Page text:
“How many actually believe it? Five, probably, if that, maybe? I don’t know, but it’s in the single, it’s low,” said Kinzinger, a vocal critic of Trump who defied his party to vote for the impeachment of the former president for inciting the deadly U.S. Capitol riot.
“People don’t believe it,” he continued. “But what they are doing is they’re sitting around saying, ‘I need to continue to exist in this job so that I can make an impact. I don’t have the courage or the strength or the ability to swing this party, so I’m going to just kinda put my head down and go along.’”
“Some people have made the decision that grabbing onto the Trump train again, even though it’s been derailed, is the best way for us to push whatever,” Kinzinger added. Others, meanwhile, “just want to destroy the place.”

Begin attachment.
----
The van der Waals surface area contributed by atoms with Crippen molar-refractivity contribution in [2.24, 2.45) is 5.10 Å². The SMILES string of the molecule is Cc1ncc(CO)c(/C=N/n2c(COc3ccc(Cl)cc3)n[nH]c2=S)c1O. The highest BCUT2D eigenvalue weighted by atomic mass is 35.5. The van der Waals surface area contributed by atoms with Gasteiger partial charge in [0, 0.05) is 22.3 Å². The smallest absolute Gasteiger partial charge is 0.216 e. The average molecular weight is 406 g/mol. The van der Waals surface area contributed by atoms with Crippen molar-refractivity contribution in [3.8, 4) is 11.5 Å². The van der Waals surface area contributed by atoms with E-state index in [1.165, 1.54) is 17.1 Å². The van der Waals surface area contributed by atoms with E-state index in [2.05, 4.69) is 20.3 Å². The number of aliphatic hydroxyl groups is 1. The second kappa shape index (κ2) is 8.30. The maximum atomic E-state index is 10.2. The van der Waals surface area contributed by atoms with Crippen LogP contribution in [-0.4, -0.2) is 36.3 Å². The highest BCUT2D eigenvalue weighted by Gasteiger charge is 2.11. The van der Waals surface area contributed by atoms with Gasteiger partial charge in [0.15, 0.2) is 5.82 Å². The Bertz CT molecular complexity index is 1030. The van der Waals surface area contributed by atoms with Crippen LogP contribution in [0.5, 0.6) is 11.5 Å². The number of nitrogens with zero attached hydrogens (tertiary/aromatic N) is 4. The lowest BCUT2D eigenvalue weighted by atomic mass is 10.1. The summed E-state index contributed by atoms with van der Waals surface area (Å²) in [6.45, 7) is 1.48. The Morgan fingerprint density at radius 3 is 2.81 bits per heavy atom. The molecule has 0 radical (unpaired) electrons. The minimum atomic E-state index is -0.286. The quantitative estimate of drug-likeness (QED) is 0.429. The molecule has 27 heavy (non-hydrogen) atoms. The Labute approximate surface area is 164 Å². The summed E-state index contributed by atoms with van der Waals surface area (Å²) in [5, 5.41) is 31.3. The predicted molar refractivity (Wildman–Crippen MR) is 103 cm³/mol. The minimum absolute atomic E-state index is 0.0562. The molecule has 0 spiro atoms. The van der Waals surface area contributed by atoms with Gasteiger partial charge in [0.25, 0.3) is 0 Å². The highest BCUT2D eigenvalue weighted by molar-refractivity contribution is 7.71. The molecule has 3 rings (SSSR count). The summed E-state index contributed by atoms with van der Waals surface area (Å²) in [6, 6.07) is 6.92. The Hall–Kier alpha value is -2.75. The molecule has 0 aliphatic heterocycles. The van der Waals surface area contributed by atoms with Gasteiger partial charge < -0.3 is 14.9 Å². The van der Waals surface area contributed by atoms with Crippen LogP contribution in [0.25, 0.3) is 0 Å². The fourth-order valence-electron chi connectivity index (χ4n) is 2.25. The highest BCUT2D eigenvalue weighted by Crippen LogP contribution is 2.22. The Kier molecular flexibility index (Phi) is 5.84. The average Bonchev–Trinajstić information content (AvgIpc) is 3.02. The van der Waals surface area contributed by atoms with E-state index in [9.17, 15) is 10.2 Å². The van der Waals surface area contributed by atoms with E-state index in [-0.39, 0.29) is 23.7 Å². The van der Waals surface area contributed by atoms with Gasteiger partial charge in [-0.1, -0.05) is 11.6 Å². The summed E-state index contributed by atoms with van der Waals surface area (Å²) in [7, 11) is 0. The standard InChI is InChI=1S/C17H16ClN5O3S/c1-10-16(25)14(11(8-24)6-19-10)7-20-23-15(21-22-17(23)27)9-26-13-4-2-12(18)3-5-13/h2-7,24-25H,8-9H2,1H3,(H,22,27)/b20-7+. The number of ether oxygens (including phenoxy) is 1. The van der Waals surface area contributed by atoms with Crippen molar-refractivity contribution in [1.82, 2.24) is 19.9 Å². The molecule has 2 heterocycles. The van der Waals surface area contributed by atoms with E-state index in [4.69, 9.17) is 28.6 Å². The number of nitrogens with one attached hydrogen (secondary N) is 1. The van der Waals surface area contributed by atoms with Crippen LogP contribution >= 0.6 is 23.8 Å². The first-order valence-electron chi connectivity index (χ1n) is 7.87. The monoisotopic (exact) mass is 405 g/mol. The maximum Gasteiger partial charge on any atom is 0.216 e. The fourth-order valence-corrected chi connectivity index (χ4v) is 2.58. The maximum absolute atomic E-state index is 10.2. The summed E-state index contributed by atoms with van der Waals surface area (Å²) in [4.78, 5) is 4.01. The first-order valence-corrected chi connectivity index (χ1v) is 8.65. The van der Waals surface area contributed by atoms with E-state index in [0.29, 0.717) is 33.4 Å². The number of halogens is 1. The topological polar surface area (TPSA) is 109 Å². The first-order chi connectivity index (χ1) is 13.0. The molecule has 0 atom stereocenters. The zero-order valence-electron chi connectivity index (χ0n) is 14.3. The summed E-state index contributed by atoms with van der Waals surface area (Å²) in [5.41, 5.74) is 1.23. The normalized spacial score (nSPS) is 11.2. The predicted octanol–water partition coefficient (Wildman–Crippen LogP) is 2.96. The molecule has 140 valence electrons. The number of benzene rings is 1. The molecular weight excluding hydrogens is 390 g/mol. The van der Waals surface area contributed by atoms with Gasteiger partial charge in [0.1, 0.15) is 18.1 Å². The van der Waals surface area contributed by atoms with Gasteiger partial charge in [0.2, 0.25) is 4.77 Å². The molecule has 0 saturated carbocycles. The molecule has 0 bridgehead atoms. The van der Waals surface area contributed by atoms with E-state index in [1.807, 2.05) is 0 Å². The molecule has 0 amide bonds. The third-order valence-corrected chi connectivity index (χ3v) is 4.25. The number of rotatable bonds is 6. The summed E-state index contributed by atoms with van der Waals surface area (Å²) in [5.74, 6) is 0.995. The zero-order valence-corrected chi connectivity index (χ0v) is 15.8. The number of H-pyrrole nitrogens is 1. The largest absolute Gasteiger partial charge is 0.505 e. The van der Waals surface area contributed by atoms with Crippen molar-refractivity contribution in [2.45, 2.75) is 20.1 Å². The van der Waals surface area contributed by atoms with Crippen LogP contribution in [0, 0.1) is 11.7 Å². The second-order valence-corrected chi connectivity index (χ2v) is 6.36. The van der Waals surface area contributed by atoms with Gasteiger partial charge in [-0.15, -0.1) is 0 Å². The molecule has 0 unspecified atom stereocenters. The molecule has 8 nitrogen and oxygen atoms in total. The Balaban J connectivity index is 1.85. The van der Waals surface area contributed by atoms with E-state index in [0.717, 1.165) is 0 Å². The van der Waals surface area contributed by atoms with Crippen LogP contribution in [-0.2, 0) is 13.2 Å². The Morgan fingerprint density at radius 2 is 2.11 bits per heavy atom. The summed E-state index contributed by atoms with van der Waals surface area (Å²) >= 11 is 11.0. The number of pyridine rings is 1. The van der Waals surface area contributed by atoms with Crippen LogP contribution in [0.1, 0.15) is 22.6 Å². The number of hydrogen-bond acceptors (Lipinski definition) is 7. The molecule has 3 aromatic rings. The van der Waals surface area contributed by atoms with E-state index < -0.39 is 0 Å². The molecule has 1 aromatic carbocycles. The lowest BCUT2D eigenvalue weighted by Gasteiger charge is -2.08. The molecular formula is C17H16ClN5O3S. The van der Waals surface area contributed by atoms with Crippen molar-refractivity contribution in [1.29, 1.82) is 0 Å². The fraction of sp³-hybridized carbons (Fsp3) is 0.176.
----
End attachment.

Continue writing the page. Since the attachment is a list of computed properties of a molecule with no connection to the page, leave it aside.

Kinzinger said GOP backing of Trump’s conspiracy theories may give the party a “temporary hit, maybe you’ll win the majority, I don’t think you will.”
“But I guarantee you in the long arc of history, this is not going to bode well for Republicans,” he added.
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